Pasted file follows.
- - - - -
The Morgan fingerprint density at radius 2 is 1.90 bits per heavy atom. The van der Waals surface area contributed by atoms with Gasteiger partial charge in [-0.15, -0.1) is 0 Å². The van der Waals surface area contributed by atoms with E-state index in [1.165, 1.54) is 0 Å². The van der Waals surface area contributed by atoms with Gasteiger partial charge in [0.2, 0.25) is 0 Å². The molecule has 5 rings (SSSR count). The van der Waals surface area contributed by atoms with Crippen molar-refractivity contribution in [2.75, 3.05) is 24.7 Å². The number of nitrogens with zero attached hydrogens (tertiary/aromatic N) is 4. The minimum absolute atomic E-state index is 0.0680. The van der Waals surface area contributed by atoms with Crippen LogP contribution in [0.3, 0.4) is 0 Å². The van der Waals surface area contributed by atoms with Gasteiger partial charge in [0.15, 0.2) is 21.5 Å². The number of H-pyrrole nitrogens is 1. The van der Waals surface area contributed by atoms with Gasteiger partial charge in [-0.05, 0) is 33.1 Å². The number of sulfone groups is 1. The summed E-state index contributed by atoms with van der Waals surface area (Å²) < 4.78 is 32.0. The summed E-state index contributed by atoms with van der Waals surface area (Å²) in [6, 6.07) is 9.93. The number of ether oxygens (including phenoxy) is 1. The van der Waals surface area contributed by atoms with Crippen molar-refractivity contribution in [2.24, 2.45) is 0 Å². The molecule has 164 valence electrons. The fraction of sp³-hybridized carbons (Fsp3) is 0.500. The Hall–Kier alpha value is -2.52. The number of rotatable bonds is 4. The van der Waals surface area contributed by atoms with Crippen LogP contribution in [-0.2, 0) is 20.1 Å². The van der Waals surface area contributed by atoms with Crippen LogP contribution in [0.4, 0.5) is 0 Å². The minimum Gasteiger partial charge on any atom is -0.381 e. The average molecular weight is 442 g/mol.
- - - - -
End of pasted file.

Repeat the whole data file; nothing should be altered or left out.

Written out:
The Morgan fingerprint density at radius 2 is 1.90 bits per heavy atom. The van der Waals surface area contributed by atoms with Gasteiger partial charge in [-0.15, -0.1) is 0 Å². The van der Waals surface area contributed by atoms with E-state index in [1.165, 1.54) is 0 Å². The van der Waals surface area contributed by atoms with Gasteiger partial charge in [0.2, 0.25) is 0 Å². The molecule has 5 rings (SSSR count). The van der Waals surface area contributed by atoms with Crippen molar-refractivity contribution in [2.75, 3.05) is 24.7 Å². The number of nitrogens with zero attached hydrogens (tertiary/aromatic N) is 4. The minimum absolute atomic E-state index is 0.0680. The van der Waals surface area contributed by atoms with Crippen LogP contribution in [0.3, 0.4) is 0 Å². The van der Waals surface area contributed by atoms with Gasteiger partial charge in [0.15, 0.2) is 21.5 Å². The number of H-pyrrole nitrogens is 1. The van der Waals surface area contributed by atoms with Gasteiger partial charge in [-0.05, 0) is 33.1 Å². The number of sulfone groups is 1. The summed E-state index contributed by atoms with van der Waals surface area (Å²) < 4.78 is 32.0. The summed E-state index contributed by atoms with van der Waals surface area (Å²) in [6, 6.07) is 9.93. The number of ether oxygens (including phenoxy) is 1. The van der Waals surface area contributed by atoms with Crippen molar-refractivity contribution in [2.24, 2.45) is 0 Å². The molecule has 164 valence electrons. The fraction of sp³-hybridized carbons (Fsp3) is 0.500. The Hall–Kier alpha value is -2.52. The number of rotatable bonds is 4. The van der Waals surface area contributed by atoms with Crippen LogP contribution in [-0.2, 0) is 20.1 Å². The van der Waals surface area contributed by atoms with Crippen LogP contribution in [0.4, 0.5) is 0 Å². The minimum Gasteiger partial charge on any atom is -0.381 e. The average molecular weight is 442 g/mol.